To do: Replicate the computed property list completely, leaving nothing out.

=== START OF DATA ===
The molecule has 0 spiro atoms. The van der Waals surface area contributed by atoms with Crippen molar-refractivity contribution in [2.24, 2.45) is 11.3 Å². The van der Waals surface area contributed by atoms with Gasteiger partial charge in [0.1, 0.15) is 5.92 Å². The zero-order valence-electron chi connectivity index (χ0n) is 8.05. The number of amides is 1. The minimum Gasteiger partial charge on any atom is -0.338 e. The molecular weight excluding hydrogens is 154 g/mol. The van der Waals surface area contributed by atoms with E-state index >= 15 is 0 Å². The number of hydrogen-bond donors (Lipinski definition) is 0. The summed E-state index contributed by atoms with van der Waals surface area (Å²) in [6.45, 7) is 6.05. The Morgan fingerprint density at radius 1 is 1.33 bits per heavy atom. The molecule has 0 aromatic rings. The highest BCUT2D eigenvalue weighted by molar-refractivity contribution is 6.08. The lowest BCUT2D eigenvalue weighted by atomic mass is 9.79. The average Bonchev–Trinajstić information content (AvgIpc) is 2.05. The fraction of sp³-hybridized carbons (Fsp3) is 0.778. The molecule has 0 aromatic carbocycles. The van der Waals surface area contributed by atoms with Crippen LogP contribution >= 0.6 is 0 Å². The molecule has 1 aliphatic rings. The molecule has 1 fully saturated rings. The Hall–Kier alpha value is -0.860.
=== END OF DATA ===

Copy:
The molecule has 0 spiro atoms. The van der Waals surface area contributed by atoms with Crippen molar-refractivity contribution in [2.24, 2.45) is 11.3 Å². The van der Waals surface area contributed by atoms with Gasteiger partial charge in [0.1, 0.15) is 5.92 Å². The zero-order valence-electron chi connectivity index (χ0n) is 8.05. The number of amides is 1. The minimum Gasteiger partial charge on any atom is -0.338 e. The molecular weight excluding hydrogens is 154 g/mol. The van der Waals surface area contributed by atoms with E-state index >= 15 is 0 Å². The number of hydrogen-bond donors (Lipinski definition) is 0. The summed E-state index contributed by atoms with van der Waals surface area (Å²) in [6.45, 7) is 6.05. The Morgan fingerprint density at radius 1 is 1.33 bits per heavy atom. The molecule has 0 aromatic rings. The highest BCUT2D eigenvalue weighted by molar-refractivity contribution is 6.08. The lowest BCUT2D eigenvalue weighted by atomic mass is 9.79. The average Bonchev–Trinajstić information content (AvgIpc) is 2.05. The fraction of sp³-hybridized carbons (Fsp3) is 0.778. The molecule has 0 aromatic carbocycles. The van der Waals surface area contributed by atoms with Crippen LogP contribution >= 0.6 is 0 Å². The molecule has 1 aliphatic rings. The molecule has 1 fully saturated rings. The Hall–Kier alpha value is -0.860.